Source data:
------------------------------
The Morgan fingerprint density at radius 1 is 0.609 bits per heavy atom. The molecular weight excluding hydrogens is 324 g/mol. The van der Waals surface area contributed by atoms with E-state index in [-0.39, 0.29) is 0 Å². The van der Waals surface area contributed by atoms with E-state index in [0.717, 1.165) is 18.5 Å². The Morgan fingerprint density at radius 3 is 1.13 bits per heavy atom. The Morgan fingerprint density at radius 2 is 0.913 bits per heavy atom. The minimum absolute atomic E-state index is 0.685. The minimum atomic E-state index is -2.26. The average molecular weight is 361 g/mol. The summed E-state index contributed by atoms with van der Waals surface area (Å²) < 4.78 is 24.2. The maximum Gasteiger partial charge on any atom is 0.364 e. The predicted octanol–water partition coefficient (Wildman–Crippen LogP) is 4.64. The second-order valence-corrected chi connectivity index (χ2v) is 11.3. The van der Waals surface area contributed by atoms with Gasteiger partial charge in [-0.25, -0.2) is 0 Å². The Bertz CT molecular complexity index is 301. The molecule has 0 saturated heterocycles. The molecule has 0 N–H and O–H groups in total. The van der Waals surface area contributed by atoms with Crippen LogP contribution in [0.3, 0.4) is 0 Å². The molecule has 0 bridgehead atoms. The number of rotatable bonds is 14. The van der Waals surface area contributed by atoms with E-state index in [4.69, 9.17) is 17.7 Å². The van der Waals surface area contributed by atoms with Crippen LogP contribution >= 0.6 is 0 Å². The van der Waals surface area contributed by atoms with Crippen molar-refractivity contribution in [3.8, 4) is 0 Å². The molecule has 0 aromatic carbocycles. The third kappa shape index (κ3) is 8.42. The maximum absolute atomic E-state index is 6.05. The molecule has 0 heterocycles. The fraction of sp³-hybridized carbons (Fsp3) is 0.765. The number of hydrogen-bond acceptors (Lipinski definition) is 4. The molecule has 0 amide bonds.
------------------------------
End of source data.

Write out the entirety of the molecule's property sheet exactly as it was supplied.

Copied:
The Morgan fingerprint density at radius 1 is 0.609 bits per heavy atom. The molecular weight excluding hydrogens is 324 g/mol. The van der Waals surface area contributed by atoms with E-state index in [-0.39, 0.29) is 0 Å². The van der Waals surface area contributed by atoms with E-state index in [0.717, 1.165) is 18.5 Å². The Morgan fingerprint density at radius 3 is 1.13 bits per heavy atom. The Morgan fingerprint density at radius 2 is 0.913 bits per heavy atom. The minimum absolute atomic E-state index is 0.685. The minimum atomic E-state index is -2.26. The average molecular weight is 361 g/mol. The summed E-state index contributed by atoms with van der Waals surface area (Å²) < 4.78 is 24.2. The maximum Gasteiger partial charge on any atom is 0.364 e. The predicted octanol–water partition coefficient (Wildman–Crippen LogP) is 4.64. The second-order valence-corrected chi connectivity index (χ2v) is 11.3. The van der Waals surface area contributed by atoms with Gasteiger partial charge in [-0.25, -0.2) is 0 Å². The Bertz CT molecular complexity index is 301. The molecule has 0 saturated heterocycles. The molecule has 0 N–H and O–H groups in total. The van der Waals surface area contributed by atoms with Crippen LogP contribution in [0.3, 0.4) is 0 Å². The molecule has 0 bridgehead atoms. The number of rotatable bonds is 14. The van der Waals surface area contributed by atoms with E-state index in [4.69, 9.17) is 17.7 Å². The van der Waals surface area contributed by atoms with Crippen LogP contribution >= 0.6 is 0 Å². The van der Waals surface area contributed by atoms with Crippen molar-refractivity contribution in [3.8, 4) is 0 Å². The molecule has 0 aromatic carbocycles. The third kappa shape index (κ3) is 8.42. The maximum absolute atomic E-state index is 6.05. The molecule has 0 heterocycles. The fraction of sp³-hybridized carbons (Fsp3) is 0.765. The number of hydrogen-bond acceptors (Lipinski definition) is 4. The molecule has 0 amide bonds.